Alzheimer’s Disease is the sixth leading cause of death in the United States and according to the Alzheimer’s Association, in 2019, 5.8 million Americans are living with Alzheimer’s and every 65 seconds someone in the US develops the disease. Alzheimer’s and other dementias will cost the nation $290 billion in 2019. Although the majority of people with Alzheimer’s are 65 or older, approximately 200,000 Americans under the age of 65 have early-onset Alzheimer’s.
Alzheimer’s is a type of dementia, but unlike other dementias, wherein symptoms gradually worsen over time, it is a progressive disease and those with Alzheimer’s live only an average of eight years after their symptoms become noticeable to others. Early symptoms most often manifest as mild memory loss of newly learned information and as the disease becomes more severe, individuals experience the inability to respond to their environment, display confusion about events, time and place, experience mood and behavior changes, develop suspicions about friends, loved-ones and care-givers, and can have difficulty speaking, swallowing and walking.
The Alzheimer’s Association publicizes 10 Early Signs and Symptoms of Alzheimer’s Disease on the aforementioned website, as well as the differences between Alzheimer’s and other typical age-related changes. In their article entitled “What is Alzheimer’s?” (alz.org/alzheimers_disease), the Alzheimer’s Association explains that Alzheimer’s changes begin in the part of the brain that affects learning and is caused by two abnormal structures called plaques and tangles which damage and kill nerve cells. Plaques are deposits of a protein called beta-amyloid that build up in the spaces between nerve cells and tangles are twisted fibers of another protein called tau that builds up inside cells. Studies show that most people develop some plaques and tangles as they age, however, those with Alzheimer’s tend to develop more, beginning in the areas important for memory and spreading to other regions of the brain. The damage and death of the nerve calls cause memory failure, personality changes, problems associated with daily living skills and other symptoms.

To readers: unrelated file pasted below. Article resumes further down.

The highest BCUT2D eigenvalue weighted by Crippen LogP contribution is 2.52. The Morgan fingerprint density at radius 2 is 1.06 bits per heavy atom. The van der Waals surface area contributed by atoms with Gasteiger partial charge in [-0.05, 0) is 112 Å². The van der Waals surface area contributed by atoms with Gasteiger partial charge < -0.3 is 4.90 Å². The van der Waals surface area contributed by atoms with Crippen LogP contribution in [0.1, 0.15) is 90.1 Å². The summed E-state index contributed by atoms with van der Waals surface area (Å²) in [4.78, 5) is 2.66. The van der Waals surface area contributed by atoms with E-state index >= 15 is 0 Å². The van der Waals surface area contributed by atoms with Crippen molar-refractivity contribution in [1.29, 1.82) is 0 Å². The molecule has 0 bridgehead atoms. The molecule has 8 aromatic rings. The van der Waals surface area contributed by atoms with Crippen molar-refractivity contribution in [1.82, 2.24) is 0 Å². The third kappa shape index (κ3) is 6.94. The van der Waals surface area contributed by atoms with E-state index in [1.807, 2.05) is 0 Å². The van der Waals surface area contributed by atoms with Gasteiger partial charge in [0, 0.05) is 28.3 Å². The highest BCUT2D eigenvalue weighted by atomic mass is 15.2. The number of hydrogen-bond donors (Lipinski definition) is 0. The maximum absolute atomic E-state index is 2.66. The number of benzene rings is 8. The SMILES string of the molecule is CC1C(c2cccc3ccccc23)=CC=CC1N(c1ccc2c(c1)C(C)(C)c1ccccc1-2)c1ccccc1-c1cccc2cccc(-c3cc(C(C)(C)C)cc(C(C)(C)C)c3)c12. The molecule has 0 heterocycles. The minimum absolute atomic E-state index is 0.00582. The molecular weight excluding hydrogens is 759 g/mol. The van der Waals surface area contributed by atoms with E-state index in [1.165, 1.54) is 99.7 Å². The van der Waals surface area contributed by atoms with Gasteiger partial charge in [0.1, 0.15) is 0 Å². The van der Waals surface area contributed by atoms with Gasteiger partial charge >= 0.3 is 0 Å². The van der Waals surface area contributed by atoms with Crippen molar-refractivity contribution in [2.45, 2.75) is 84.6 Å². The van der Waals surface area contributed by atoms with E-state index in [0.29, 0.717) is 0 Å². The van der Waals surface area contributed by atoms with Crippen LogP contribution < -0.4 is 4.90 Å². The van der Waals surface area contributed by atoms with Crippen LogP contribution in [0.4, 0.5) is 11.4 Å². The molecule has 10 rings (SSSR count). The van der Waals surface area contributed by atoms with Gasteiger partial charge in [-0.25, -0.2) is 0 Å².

If a loved one has been diagnosed with Alzheimer’s Disease, one of the most critical steps to take is to contact an elder care attorney to develop a care and financial plan. There are several essential documents necessary to protect an individual once they have become incapacitated, but these must be implemented while he/she still has capacity. The level of capacity a person must have to sign estate planning documents is entitled “testamentary capacity”, in that he/she must understand what he or she is signing and the implications of what is being signed. As long as an individual has periods of lucidity, he or she may still be competent to sign planning documents.
We recommend that all individuals in their late fifties to early sixties begin the process to secure the completion of these documents and ensure that trusted family and/or trusted friends are aware of their location. These include: Power of Attorney, Health Care Proxy, Living Will, Last Will and Testament, and possibly an asset preservation trust. It is also important to create a plan for long-term care. An elder care attorney should be consulted for assistance in developing an appropriate plan and for drafting the aforementioned documents.
Researchers are working to uncover more information about Alzheimer’s disease and related dementias. In the last 20 years alone, 90% of what we know about Alzheimer’s has been discovered. Currently new treatments and approaches are being investigated all around the world. Donations, corporate sponsorships and Walks to End Alzheimer’s make a tremendous difference in advancing care, support and research worldwide. “Every dollar raised helps to strengthen the efforts and move us closer to a world without Alzheimer’s Disease” (www.alz.org).
For almost 20 years, Ronald Fatoullah served on the Legal Committee of the Long Island Alzheimer’s Association and since 2014, has also served as the Co-Chair of the Board of Directors for the Long Island Chapter. Ronald Fatoullah & Associates applauds the caregivers and loved ones of the millions of individuals diagnosed with Alzheimer’s disease. This disease either already has or will touch each one of us during our lifetime; therefore. raising awareness and assisting in the annual campaigns for funding to support the efforts of the Alzheimer’s Association is a way we can all get involved and make a difference.
Walks To End Alzheimer’s were held in Long Island and the boroughs of NYC over the summer and during September. The New York City Walk to End Alzheimer’s will take place on Saturday, October 26, 2019. If you are interested in participating you can find more information at www.act.alz.org/site/TR/Walk2019/NY-NewYorkCity. Create your own team or donate to the cause. Donations for all the Walks to End Alzheimer’s for 2019 are open through December 31, 2019. In addition, round-the clock Alzheimer’s Disease information and support is always available 24/7 at the Alzheimer’s Disease Helpline 800-272-3900.
Ronald A. Fatoullah, Esq. is the founding attorney of Ronald Fatoullah & Associates, a law firm that concentrates in elder law, estate planning, Medicaid planning, guardianships, estate administration, trusts, wills, and real estate. The law firm can be reached at 718-261-1700, or toll free at 1-877-ELDER-LAW or 1-877-ESTATES. Mr. Fatoullah is also a partner-advisor with Advice Period, a wealth management firm, and he can be reached at 424-256-7273.